It isn't cool to use your callsign everytime? If you can't bring yourself to do that, then can you use your callsign every time you read back a clearance?
If I ever take the time to rewrite my Top Ten Safety Problems List, I'm going to make the answer (or lack of an answer) to that question my number one safety problem. Why can't we humans make ourselves do the things we know we're supposed to do?
I don't think the smartest guy on the planet (and it's probably a woman anyway) has the answer to that question. It's universal. I was driving over to the Waffle House the other night for dinner and noticed I didn't have my seat belt on. Did I put it on? Certainly not. I spent 10 seconds rationalizing and justifying not putting it on instead of taking two seconds to put it on. Fearless, death-defying coolness? Or just dumb? It sure feels dumb writing about it.
Cool or Fool?
That's pretty much how you feel, as an air traffic controller, when you have to listen to your tape after a deal. You thought you were being so cool. Right up to the point that you let two of them get too close together. Then you don't feel so cool anymore. Been there, done that. The FAA doesn't even give you a T-shirt. Cheapskates.
Apparently it is just too uncool to say "niner," too. You probably don't need a lecture anymore than I want to sound like I'm giving one. But what is it? Yeah, I don't have the answer to why I don't always do the things I'm supposed to do either.
Anybody Got a Map?
So where do we go from here? Well, a few things are certain. First, we're going to be short of controllers. That is a given at ZTL. Second, there aren't any easy answers. If I can sink on Christmas Day before my first cup of coffee -- if we can have an operational error on Christmas Day -- then it can happen on any day. The airplanes are going to fly and safety will have to be factored into the equation.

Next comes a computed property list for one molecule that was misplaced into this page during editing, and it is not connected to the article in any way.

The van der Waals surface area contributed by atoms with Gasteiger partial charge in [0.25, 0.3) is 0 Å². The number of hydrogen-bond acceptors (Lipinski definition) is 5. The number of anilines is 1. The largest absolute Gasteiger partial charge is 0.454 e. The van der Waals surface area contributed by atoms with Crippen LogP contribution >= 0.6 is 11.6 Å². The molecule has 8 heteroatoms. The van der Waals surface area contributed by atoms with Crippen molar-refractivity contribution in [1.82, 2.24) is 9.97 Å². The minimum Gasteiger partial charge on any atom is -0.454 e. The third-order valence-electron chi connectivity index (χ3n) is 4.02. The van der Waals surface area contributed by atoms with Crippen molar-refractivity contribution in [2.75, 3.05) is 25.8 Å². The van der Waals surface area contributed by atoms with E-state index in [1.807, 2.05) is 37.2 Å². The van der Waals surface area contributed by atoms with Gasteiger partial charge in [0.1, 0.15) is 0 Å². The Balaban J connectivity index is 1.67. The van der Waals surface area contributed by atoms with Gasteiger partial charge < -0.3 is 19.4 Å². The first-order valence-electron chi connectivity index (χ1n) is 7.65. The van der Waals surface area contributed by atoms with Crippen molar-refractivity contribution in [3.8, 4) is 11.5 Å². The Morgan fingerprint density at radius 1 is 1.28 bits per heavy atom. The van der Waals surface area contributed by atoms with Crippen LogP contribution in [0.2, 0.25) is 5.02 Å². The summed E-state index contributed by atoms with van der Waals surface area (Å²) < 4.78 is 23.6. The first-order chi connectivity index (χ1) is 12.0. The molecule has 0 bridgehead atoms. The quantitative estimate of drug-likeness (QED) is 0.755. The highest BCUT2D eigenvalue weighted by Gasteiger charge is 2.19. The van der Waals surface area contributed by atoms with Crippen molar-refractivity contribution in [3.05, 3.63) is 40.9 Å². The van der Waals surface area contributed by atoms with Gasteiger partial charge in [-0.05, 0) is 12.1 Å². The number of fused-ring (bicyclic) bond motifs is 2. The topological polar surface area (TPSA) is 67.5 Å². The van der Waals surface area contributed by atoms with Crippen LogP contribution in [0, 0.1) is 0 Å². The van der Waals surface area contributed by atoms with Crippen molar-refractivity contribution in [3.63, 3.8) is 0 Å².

Frosty the Privatization Man doesn't really have any magic. Santa's elves aren't building any special toys in the workshop that will solve our problems. Our problems will have to be solved the old-fashioned way. With sweat and toil.
Are We There Yet?
Which leads me to my final point. It really isn't a question of how we are going to solve our problems as much as it is who is going to solve them. I've tried and, God willing, I'll keep trying. But my time is almost over.
How about you? Are you willing? Are you just starting out or is your time about up, too? How about your kids, then? Come on, stick with me here, I'm serious. Have you ever tried to instill a sense of public service in your children? I know you think this kind of stuff is supposed to come from the President or Governor or anybody but a civil servant, but I haven't seen much of that happening lately. Somebody has to ask.
Believe me, we do important work. It's challenging, too. We need good people. And not just controllers. We need technicians, staff, managers and administrative people. Don't you think your government should have some of "the best and brightest" working for you?
Think about it. It's an idea that deserves a lot of thought. I'd write more but most of you are smarter than I am anyway so I think you can figure it out. Besides, I just got called in for overtime and I've got to run. (See #1 above.)
Have a safe flight.